If you’d been in one of my trainings a while ago, you’d have heard someone ask me this question. “You Agile evangelists are always talking about these new roles: Product Owner. Development Team. Release Train Engineer. This, that and the other. Fine and good – but where does my work fit in? I’m an architect. And I can see my role is changing, but I’m not sure how exactly. Why is it changing, and more importantly what can I change to stay onboard?”
The question triggered a flood of competing thoughts. Mainly it brought me to go back several years in memory, to review some talks I listened to, books that I’ve read, conferences I attended. Because this person had a very interesting point. And I realized: we don’t talk that much about architecture in the Agile discourse, do we?
With the relentless focus on customer-valuable increments that Agile preaches, most of the time we are discussing new releasable functionalities, their UX, their built-in quality controls and other end-game variables. What about the architecture to support all of this though? What about the roles that lay the groundwork that enables customer value to flow through the systems?
I came back from the short mental detour and calmly wrote the gentleman’s remark down on a sticky post: “I need to park your question for now. By the end of our two-day of training, if I haven’t answered it yet, it will be first on the list.”
Structure vs agency
The core of his dilemma is this.
Ideally, Agile Development Teams – while doing their autonomous work in splendid isolation from everyone else, each one developing its own elegant piece of the product range – are supposed to have the mandate to decide how and what to improve on the architecture. As features develop by order of highest demand, so each team should grow the architecture needed to support them. This is often paraphrased under the concept of ‘emergent design’, and it follows from Agile principle number 11.
Complexity brings risk
That is fine for the low complexity of a start-up, though it presents the architect with a challenge to let go of the desire to exert too much control.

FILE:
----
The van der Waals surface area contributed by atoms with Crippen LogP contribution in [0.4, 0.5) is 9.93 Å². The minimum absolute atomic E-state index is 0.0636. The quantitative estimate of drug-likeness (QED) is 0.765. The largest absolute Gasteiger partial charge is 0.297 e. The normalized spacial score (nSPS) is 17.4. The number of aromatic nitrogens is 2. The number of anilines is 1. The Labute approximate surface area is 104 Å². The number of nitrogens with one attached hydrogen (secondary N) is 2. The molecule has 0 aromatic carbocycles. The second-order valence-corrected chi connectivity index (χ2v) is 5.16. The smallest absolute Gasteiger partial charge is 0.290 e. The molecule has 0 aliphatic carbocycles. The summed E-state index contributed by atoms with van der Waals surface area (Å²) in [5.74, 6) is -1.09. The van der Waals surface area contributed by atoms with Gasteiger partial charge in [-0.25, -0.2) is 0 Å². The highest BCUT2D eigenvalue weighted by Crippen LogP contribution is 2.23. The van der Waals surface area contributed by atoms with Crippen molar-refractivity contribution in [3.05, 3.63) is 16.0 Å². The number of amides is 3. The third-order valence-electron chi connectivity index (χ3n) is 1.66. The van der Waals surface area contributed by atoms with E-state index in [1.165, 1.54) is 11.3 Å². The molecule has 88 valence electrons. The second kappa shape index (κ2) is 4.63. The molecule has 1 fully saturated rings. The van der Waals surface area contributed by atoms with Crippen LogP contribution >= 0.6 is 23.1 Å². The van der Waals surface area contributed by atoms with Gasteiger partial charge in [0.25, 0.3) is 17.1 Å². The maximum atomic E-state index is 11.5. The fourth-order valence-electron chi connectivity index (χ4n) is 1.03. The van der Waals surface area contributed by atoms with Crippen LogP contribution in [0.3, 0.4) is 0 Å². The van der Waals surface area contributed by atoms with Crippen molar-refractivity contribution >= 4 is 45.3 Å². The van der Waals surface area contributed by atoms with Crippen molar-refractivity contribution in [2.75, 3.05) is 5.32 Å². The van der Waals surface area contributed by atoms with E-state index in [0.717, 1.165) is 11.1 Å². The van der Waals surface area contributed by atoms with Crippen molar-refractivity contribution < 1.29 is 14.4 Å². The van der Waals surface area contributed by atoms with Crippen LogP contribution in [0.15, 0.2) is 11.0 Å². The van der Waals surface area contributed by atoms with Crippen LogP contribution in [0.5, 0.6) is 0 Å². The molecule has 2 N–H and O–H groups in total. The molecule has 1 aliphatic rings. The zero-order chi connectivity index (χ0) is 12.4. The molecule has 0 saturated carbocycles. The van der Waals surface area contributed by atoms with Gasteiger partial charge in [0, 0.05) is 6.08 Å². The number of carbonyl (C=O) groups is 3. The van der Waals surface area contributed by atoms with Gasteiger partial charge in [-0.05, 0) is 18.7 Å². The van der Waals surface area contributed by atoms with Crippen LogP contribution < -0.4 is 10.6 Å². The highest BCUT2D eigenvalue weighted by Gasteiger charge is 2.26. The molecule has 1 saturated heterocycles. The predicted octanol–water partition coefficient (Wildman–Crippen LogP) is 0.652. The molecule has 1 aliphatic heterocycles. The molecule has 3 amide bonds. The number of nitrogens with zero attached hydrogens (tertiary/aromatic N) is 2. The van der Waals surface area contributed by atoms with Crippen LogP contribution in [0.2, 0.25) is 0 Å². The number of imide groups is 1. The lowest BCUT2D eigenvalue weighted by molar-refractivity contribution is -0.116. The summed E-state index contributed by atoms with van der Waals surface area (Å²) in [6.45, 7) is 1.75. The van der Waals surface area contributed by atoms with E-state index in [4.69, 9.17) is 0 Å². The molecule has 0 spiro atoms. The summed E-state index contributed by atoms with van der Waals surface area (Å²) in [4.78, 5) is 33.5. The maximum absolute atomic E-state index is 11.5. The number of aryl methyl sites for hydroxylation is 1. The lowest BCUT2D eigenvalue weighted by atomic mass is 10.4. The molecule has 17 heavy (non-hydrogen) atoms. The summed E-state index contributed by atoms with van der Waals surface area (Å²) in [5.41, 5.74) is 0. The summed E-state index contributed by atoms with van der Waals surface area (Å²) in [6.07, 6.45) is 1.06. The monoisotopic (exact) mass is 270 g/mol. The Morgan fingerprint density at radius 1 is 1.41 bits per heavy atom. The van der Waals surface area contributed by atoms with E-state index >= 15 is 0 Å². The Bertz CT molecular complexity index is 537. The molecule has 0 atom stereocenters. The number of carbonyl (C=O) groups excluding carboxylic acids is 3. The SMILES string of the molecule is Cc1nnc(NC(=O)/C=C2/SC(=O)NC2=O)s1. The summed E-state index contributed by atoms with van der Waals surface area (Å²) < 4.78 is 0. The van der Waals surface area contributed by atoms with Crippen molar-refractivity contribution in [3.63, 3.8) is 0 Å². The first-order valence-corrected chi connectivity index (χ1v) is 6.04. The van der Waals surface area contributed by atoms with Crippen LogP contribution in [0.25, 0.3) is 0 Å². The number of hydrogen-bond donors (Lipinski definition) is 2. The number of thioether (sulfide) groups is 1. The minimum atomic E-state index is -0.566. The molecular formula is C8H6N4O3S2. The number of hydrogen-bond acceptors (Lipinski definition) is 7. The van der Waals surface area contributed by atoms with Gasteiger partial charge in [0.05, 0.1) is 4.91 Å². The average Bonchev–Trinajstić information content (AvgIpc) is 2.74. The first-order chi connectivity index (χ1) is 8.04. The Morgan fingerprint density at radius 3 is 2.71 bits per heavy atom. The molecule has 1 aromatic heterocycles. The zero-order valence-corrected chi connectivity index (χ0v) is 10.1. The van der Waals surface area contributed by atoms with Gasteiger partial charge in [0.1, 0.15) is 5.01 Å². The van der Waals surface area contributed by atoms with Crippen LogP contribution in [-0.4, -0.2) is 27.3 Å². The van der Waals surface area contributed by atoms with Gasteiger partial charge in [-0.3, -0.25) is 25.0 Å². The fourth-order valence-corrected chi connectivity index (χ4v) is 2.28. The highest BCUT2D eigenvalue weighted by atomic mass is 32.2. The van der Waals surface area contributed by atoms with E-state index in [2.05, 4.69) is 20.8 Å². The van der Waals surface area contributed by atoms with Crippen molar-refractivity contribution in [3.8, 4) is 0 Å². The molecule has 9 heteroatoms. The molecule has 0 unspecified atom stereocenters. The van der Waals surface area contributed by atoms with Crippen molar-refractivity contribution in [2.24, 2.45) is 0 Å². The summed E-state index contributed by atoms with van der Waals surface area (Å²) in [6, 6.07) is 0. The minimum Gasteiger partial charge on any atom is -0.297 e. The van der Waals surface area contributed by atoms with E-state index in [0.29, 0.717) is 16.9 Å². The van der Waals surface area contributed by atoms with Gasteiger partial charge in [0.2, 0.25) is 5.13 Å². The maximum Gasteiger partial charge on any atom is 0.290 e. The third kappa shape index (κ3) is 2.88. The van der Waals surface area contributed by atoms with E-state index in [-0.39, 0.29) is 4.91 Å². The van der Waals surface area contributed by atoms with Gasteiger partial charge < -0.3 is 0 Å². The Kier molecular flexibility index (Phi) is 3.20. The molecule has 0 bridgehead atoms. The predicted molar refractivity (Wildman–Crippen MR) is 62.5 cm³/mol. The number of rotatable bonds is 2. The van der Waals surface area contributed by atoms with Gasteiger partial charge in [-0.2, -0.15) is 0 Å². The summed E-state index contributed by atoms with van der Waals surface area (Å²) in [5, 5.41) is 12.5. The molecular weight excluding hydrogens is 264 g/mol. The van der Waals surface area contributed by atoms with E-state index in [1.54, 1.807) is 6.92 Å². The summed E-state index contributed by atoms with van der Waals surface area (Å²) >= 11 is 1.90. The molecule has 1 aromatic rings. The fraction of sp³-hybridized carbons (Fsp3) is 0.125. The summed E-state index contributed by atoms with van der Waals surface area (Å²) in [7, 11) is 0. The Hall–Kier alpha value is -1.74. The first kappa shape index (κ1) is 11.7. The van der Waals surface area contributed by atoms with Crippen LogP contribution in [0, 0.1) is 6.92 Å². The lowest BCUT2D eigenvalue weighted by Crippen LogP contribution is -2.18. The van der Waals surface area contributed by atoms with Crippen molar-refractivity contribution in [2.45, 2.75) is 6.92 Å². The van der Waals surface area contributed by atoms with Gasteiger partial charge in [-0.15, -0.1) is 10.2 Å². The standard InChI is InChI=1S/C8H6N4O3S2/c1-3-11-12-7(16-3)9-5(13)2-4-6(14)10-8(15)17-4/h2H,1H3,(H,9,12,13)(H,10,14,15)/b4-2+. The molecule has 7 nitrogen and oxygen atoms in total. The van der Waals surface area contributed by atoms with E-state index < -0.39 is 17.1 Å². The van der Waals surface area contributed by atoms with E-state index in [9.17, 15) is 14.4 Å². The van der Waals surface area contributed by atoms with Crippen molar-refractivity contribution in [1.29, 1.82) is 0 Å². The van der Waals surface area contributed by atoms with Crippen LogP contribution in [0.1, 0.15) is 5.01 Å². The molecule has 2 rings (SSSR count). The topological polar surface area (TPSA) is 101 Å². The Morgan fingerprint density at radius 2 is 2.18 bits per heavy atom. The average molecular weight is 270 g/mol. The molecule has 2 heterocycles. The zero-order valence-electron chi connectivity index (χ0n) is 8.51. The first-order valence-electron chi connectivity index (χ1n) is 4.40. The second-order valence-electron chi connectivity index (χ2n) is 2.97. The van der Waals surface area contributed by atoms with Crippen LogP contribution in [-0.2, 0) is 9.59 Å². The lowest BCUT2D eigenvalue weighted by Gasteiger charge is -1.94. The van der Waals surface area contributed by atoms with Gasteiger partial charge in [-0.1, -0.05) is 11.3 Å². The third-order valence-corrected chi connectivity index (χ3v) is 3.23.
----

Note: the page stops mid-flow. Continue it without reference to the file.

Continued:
In a scaled environment however, with many tens of teams developing products at the same time, whose products are getting more and more complex, with several layers of communication within and externally, extracting data from many different sources… emergent design is a recipe for instability at the structural level. It isn’t enough to just ‘KISS’, because “For every complex problem there is an answer that is clear, simple and wrong,” as Henry Mencken once supposedly said.
So how do we define architecture in a complex context? To simplify isn’t even always a possibility, the same way as down-scaling isn’t always the right thing to do. Instead, we have to work with complexity and try to organize as much as possible. One possible answer for that is the Intentional Architecture as designed and executed by the architects at the System, Solution and Enterprise levels.
An intentional frame for emergent details
Whether you’re a System, a Solution or an Enterprise Architect in a Lean-Agile enterprise, you are in charge of defining the strategy and vision to improve the architecture incrementally, leaving enough room for a coordinated emergent design effort brought on by the Development teams. You provide the powerful and coordinated base for Agile teams to keep focusing on delivering value to end customers. It’s up to you to build the right amount of architecture that will enable this value to be implemented and potentially delivered.
Interpreting the roles of System, Solution and Enterprise Architect in this way makes them even more interesting and full of challenge! They have a responsibility to help teams coordinate, define and share information at the appropriate levels; to understand the underlying purpose and also to be influential enough to direct the fitting amount of funding to the technical aspects and evolutions, to ensure it will get done.
The key is in the balancing act
Balancing sensibly between intentional architecture and emergent design, supported by techniques such as Model-Based Systems Engineering and Set-Based design, will give such roles even more purpose.
By the end of the second day of the training course, I had delivered this answer in bits and pieces here and there. I hadn’t condensed it all into the observation above yet, but I looked at the ‘parking lot’ for questions on hold – and my fellow architect had apparently taken down his note.
I asked if he had found a fitting answer in the training, to which he said: “Yes, definitely. I can now see myself, my role and what I’m going to be busy with during the years to come.” What a relief for me – but even more for him, I’m sure! He has rediscovered a major sense of purpose and has an amazing mission for the future!